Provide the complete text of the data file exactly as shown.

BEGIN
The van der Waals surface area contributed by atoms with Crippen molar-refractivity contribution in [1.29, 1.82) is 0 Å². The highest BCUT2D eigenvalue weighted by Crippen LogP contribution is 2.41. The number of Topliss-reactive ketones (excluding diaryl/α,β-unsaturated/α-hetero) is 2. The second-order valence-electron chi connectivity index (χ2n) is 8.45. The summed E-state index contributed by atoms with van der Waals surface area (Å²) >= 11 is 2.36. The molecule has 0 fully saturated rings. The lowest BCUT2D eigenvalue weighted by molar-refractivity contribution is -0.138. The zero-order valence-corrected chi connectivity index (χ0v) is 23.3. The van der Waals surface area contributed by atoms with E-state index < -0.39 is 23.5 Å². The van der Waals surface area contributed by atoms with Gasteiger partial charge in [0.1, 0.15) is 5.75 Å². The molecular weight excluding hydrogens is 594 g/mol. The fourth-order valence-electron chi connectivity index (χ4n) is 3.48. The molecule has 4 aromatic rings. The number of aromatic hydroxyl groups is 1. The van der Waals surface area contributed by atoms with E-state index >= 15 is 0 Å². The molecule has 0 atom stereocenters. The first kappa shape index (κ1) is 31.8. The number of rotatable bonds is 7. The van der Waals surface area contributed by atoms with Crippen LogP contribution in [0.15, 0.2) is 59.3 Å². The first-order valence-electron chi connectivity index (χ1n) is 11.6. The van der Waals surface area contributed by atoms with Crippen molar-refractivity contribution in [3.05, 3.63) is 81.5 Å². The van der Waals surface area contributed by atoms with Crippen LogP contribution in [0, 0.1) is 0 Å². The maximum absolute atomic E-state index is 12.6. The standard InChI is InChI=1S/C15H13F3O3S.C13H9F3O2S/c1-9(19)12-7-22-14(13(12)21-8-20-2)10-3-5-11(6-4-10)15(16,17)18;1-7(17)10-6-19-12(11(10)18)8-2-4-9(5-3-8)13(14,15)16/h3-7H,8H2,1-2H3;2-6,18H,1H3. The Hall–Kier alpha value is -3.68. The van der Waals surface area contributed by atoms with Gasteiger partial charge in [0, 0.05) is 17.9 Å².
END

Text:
The van der Waals surface area contributed by atoms with Crippen molar-refractivity contribution in [1.29, 1.82) is 0 Å². The highest BCUT2D eigenvalue weighted by Crippen LogP contribution is 2.41. The number of Topliss-reactive ketones (excluding diaryl/α,β-unsaturated/α-hetero) is 2. The second-order valence-electron chi connectivity index (χ2n) is 8.45. The summed E-state index contributed by atoms with van der Waals surface area (Å²) >= 11 is 2.36. The molecule has 0 fully saturated rings. The lowest BCUT2D eigenvalue weighted by molar-refractivity contribution is -0.138. The zero-order valence-corrected chi connectivity index (χ0v) is 23.3. The van der Waals surface area contributed by atoms with E-state index < -0.39 is 23.5 Å². The van der Waals surface area contributed by atoms with Gasteiger partial charge in [0.1, 0.15) is 5.75 Å². The molecular weight excluding hydrogens is 594 g/mol. The fourth-order valence-electron chi connectivity index (χ4n) is 3.48. The molecule has 4 aromatic rings. The number of aromatic hydroxyl groups is 1. The van der Waals surface area contributed by atoms with E-state index >= 15 is 0 Å². The molecule has 0 atom stereocenters. The first kappa shape index (κ1) is 31.8. The number of rotatable bonds is 7. The van der Waals surface area contributed by atoms with Crippen LogP contribution in [0.15, 0.2) is 59.3 Å². The first-order valence-electron chi connectivity index (χ1n) is 11.6. The van der Waals surface area contributed by atoms with Crippen molar-refractivity contribution in [3.05, 3.63) is 81.5 Å². The van der Waals surface area contributed by atoms with Crippen LogP contribution in [0, 0.1) is 0 Å². The maximum absolute atomic E-state index is 12.6. The standard InChI is InChI=1S/C15H13F3O3S.C13H9F3O2S/c1-9(19)12-7-22-14(13(12)21-8-20-2)10-3-5-11(6-4-10)15(16,17)18;1-7(17)10-6-19-12(11(10)18)8-2-4-9(5-3-8)13(14,15)16/h3-7H,8H2,1-2H3;2-6,18H,1H3. The Hall–Kier alpha value is -3.68. The van der Waals surface area contributed by atoms with Gasteiger partial charge in [0, 0.05) is 17.9 Å².